A three-time Super Bowl winner during his days with the Dallas Cowboys offered praise Wednesday for rookie quarterback Dak Prescott, the early sensation of the team’s 2016 preseason games.
But former defensive tackle Chad Hennings also offered a word of caution for Cowboys’ fans expecting Prescott to be more than a seldom-used backup to Tony Romo this season despite two stellar performances in August contests. Prescott, a fourth-round pick from Mississippi State has completed 22-of-27 passes for 338 yards and four touchdowns, with no interceptions, in preseason matchups against the Los Angeles Rams and Miami Dolphins. He’s also rushed for two touchdowns.
Heading into Thursday’s preseason game at Seattle, Prescott has a quarterback rating of 156.4. Based on the formula used by the NFL, a perfect mark would be 158.3.
Hennings, who spoke at a Wednesday news conference at the Fort Worth Club hosted by the Lockheed Martin Armed Forces Bowl, praised Prescott’s poise and productivity he has displayed thus far, saying it “speaks volumes” about his upside as an NFL prospect. But in terms of being an immediate contributor when the regular season begins next month, he offered a reality check.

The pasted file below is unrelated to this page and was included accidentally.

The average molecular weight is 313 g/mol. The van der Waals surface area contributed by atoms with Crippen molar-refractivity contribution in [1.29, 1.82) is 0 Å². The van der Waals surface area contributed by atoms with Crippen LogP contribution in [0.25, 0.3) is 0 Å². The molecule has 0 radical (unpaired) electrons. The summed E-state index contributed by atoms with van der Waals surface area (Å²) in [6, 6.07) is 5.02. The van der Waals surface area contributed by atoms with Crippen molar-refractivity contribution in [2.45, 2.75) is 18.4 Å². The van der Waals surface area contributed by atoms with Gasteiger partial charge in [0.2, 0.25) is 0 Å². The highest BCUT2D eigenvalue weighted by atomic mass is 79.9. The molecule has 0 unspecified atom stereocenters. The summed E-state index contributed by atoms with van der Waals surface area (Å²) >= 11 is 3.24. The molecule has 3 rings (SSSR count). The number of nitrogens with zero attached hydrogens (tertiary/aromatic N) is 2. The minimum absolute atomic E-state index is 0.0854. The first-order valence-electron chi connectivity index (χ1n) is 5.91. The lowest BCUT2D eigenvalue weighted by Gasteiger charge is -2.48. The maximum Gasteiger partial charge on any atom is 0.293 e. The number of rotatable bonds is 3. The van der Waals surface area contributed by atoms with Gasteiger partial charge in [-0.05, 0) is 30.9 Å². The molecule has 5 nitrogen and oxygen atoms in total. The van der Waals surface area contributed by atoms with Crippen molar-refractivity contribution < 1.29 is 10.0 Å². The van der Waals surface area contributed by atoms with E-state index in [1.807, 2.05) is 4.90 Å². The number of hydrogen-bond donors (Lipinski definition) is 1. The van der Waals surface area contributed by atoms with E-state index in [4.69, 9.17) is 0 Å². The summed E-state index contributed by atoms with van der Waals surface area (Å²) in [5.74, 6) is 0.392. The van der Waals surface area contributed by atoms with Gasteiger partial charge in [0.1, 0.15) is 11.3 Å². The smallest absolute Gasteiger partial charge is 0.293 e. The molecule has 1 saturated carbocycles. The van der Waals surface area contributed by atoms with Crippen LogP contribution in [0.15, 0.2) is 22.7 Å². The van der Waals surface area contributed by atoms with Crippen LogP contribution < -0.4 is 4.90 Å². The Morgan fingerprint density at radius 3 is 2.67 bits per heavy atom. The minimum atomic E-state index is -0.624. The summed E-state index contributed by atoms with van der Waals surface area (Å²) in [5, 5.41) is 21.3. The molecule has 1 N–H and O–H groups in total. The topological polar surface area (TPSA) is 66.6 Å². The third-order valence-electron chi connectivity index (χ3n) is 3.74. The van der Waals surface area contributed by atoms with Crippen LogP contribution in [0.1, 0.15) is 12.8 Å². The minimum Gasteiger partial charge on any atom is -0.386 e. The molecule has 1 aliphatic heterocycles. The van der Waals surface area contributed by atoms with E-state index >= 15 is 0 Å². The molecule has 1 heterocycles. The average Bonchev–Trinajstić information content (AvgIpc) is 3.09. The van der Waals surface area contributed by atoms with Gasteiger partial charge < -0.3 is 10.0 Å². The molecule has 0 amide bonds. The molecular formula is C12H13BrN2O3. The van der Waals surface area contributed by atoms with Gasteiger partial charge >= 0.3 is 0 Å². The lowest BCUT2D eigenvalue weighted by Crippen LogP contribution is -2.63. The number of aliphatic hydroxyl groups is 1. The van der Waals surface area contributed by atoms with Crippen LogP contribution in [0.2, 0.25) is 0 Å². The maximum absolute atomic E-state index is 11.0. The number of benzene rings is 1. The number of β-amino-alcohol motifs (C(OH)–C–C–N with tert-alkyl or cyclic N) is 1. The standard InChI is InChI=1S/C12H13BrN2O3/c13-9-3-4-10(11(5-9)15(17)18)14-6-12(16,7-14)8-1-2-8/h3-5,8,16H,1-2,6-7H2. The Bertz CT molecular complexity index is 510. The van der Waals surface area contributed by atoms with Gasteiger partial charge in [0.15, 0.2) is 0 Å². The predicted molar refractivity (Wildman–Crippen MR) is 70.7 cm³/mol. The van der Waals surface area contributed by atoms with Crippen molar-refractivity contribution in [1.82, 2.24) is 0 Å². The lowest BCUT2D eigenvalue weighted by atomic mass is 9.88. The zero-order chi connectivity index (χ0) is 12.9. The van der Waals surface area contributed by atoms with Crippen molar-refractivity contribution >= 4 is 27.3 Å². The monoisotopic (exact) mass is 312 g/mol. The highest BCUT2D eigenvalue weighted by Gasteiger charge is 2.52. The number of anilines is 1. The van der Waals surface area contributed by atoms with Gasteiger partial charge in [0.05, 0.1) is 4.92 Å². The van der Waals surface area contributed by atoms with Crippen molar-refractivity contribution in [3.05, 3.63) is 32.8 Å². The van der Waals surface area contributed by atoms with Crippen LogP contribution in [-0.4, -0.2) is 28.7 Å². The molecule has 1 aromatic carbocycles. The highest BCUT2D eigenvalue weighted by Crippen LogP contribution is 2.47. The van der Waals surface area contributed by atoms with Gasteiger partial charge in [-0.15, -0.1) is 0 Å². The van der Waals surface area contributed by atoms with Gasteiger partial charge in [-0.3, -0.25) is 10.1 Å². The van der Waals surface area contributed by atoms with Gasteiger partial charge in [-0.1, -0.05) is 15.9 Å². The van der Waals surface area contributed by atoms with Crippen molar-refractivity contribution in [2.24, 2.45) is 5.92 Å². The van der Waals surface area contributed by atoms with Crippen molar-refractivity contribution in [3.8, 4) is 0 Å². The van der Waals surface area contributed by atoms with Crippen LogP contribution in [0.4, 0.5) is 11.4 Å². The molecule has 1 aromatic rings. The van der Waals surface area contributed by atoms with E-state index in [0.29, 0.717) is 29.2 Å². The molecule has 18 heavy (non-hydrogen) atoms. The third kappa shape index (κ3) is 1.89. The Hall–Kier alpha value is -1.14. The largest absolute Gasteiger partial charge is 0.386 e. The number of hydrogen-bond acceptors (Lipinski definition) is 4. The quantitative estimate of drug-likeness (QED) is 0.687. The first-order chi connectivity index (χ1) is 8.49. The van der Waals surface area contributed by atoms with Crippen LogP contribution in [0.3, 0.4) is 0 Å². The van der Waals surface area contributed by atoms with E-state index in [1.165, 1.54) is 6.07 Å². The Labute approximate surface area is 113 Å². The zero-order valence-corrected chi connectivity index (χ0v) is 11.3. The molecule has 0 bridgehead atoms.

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“Preseason is preseason. There were years back in the day when we didn’t win a preseason game but you go on to win a Super Bowl,” said Hennings, who played for the Cowboys from 1992-2000. “In regard to specifically Dak Prescott, … opposing defenses haven’t game planned (against) him. But to show the poise that he has and have the productivity that he has had at this early of a career stage speaks volumes for him and to how hard he has worked.”
Asked about his level of optimism for his former team if Prescott is forced into extended duty this season, Hennings said: “Hopefully, he doesn’t have to play. Hopefully, Tony can stay healthy. Again, it’s (about) confidence. For Dak, for his development, you’d like for him to carry the clipboard on the sidelines for a couple of years as Tony did for several years to kind of acclimate and get used to the game. Because there is a pretty steep learning curve. If he has to play, I don’t know if they’d put him in right away to potentially jeopardize his confidence. But you never know. Hopefully, they won’t have to get to that stage.”